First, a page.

Estate planning with no family
Part of the estate planning process is determining how to divide your assets among your heirs. But what happens if you do not have any immediate family members to inherit your estate after your death? Do you really need to have an estate plan?
The answer is “yes!” Even if you’re single, have no children, or any other immediate family, you want to have an estate plan in place unless you want your assets to go to the state in which you live. If you die “intestate,” which means without a will and without heirs, your assets become “escheated”; in other words, California will lay claim to them.
If you’re considering what you can do to avoid this scenario, creating a will is one of the most basic steps one can take. When creating a will, the main thing to decide is to whom you want to leave your assets. You can choose to leave them to alternative heirs, such as an extended family member, a friend, or a charitable organization or even include instructions for some of your assets to be used to care for a pet after you are gone.
It’s still important
While choosing a beneficiary or beneficiaries to inherit your assets is one of the most important parts of estate planning, you’ll also need to choose an executor whose job it will be to oversee the distribution of your assets. An executor should be someone that you trust and who is also agreeable to serving in this capacity.
You will also need to choose a beneficiary for each of your life insurance policies and for your retirement accounts because these types of accounts don’t pass through a will. To do this, complete a beneficiary form which designates how the proceeds of your life insurance and retirement accounts are to be inherited. You may also designate a beneficiary on a taxable account by completing a Transfer of Death (TOD) designation.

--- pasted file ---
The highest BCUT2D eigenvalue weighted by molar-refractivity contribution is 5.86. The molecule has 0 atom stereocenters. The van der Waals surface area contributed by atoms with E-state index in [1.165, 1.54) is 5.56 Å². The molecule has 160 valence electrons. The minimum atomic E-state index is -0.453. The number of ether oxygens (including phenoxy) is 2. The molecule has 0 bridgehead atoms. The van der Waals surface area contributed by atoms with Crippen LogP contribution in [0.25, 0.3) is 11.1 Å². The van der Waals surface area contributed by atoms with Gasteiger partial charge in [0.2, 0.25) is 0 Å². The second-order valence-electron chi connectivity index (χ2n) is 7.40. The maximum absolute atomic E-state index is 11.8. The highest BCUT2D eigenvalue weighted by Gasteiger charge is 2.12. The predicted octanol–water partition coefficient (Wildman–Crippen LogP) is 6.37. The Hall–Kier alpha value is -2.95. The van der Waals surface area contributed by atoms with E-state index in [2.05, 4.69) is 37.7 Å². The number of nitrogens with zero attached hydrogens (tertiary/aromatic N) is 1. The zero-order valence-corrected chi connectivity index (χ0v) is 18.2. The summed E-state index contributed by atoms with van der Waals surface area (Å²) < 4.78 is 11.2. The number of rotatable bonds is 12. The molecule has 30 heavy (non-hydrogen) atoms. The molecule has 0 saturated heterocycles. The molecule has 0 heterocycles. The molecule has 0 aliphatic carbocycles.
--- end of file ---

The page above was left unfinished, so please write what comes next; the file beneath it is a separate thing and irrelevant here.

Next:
Another important facet of the estate planning process for people without heirs is naming a power-of-attorney. A POA is to manage your financial affairs and a medical power-of-attorney will make important health care decisions should you become incapacitated.
There are several estate planning options available to those without heirs. A living trust is a good option because, unlike a will, your beneficiaries won’t have to go through the probate process, are able to receive assets more quickly, and it’s private.
Talking to a professional
There are a variety of trusts from which to choose; choosing the one that best fits your situation is important. For example, if you have no heirs or other beneficiaries, you may want to consider a “charitable remainder trust”. An experienced estate planning attorney will help you put an estate plan in place that gives you control of who will inherit your assets after you’re gone.
David Foley, California living trust attorney, has been specializing in estate planning since 1990. Contact us to discuss all of your estate planning needs.Schedule your Consultation